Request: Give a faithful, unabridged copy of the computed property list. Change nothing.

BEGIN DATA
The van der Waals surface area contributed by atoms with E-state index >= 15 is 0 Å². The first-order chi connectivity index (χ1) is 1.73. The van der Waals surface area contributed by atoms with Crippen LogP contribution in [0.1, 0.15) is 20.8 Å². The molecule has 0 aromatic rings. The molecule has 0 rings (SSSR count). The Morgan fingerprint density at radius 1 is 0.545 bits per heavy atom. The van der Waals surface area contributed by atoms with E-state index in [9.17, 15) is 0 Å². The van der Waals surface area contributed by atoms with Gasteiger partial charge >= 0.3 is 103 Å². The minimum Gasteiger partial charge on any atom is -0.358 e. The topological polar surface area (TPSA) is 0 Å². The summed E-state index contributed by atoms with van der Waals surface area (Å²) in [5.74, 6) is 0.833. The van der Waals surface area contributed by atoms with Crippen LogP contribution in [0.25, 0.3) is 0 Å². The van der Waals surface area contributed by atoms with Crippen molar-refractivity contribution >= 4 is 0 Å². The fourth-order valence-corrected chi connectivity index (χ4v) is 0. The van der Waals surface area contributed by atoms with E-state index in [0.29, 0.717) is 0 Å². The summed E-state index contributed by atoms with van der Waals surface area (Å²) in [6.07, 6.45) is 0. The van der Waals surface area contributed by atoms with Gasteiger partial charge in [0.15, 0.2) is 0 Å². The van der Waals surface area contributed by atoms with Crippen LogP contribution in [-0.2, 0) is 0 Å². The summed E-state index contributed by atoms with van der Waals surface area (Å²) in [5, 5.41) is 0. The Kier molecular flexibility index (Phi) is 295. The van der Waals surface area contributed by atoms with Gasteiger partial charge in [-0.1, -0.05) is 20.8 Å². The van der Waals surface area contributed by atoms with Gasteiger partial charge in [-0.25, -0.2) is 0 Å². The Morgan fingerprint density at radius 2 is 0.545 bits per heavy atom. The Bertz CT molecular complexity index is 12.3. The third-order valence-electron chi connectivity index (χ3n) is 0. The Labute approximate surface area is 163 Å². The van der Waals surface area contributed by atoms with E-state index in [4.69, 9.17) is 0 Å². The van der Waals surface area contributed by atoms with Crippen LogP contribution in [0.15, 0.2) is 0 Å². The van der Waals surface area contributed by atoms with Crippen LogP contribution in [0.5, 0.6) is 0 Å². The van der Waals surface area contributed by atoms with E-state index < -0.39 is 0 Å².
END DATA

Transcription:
The van der Waals surface area contributed by atoms with E-state index >= 15 is 0 Å². The first-order chi connectivity index (χ1) is 1.73. The van der Waals surface area contributed by atoms with Crippen LogP contribution in [0.1, 0.15) is 20.8 Å². The molecule has 0 aromatic rings. The molecule has 0 rings (SSSR count). The Morgan fingerprint density at radius 1 is 0.545 bits per heavy atom. The van der Waals surface area contributed by atoms with E-state index in [9.17, 15) is 0 Å². The van der Waals surface area contributed by atoms with Gasteiger partial charge >= 0.3 is 103 Å². The minimum Gasteiger partial charge on any atom is -0.358 e. The topological polar surface area (TPSA) is 0 Å². The summed E-state index contributed by atoms with van der Waals surface area (Å²) in [5.74, 6) is 0.833. The van der Waals surface area contributed by atoms with Crippen LogP contribution in [0.25, 0.3) is 0 Å². The van der Waals surface area contributed by atoms with Crippen molar-refractivity contribution >= 4 is 0 Å². The fourth-order valence-corrected chi connectivity index (χ4v) is 0. The van der Waals surface area contributed by atoms with E-state index in [0.29, 0.717) is 0 Å². The summed E-state index contributed by atoms with van der Waals surface area (Å²) in [6.07, 6.45) is 0. The van der Waals surface area contributed by atoms with Gasteiger partial charge in [0.15, 0.2) is 0 Å². The van der Waals surface area contributed by atoms with Crippen LogP contribution in [-0.2, 0) is 0 Å². The summed E-state index contributed by atoms with van der Waals surface area (Å²) in [5, 5.41) is 0. The Kier molecular flexibility index (Phi) is 295. The van der Waals surface area contributed by atoms with Gasteiger partial charge in [-0.1, -0.05) is 20.8 Å². The van der Waals surface area contributed by atoms with Gasteiger partial charge in [-0.25, -0.2) is 0 Å². The Morgan fingerprint density at radius 2 is 0.545 bits per heavy atom. The Bertz CT molecular complexity index is 12.3. The third-order valence-electron chi connectivity index (χ3n) is 0. The Labute approximate surface area is 163 Å². The van der Waals surface area contributed by atoms with E-state index in [4.69, 9.17) is 0 Å². The van der Waals surface area contributed by atoms with Crippen LogP contribution in [0.15, 0.2) is 0 Å². The van der Waals surface area contributed by atoms with Crippen LogP contribution in [0.5, 0.6) is 0 Å². The van der Waals surface area contributed by atoms with E-state index < -0.39 is 0 Å².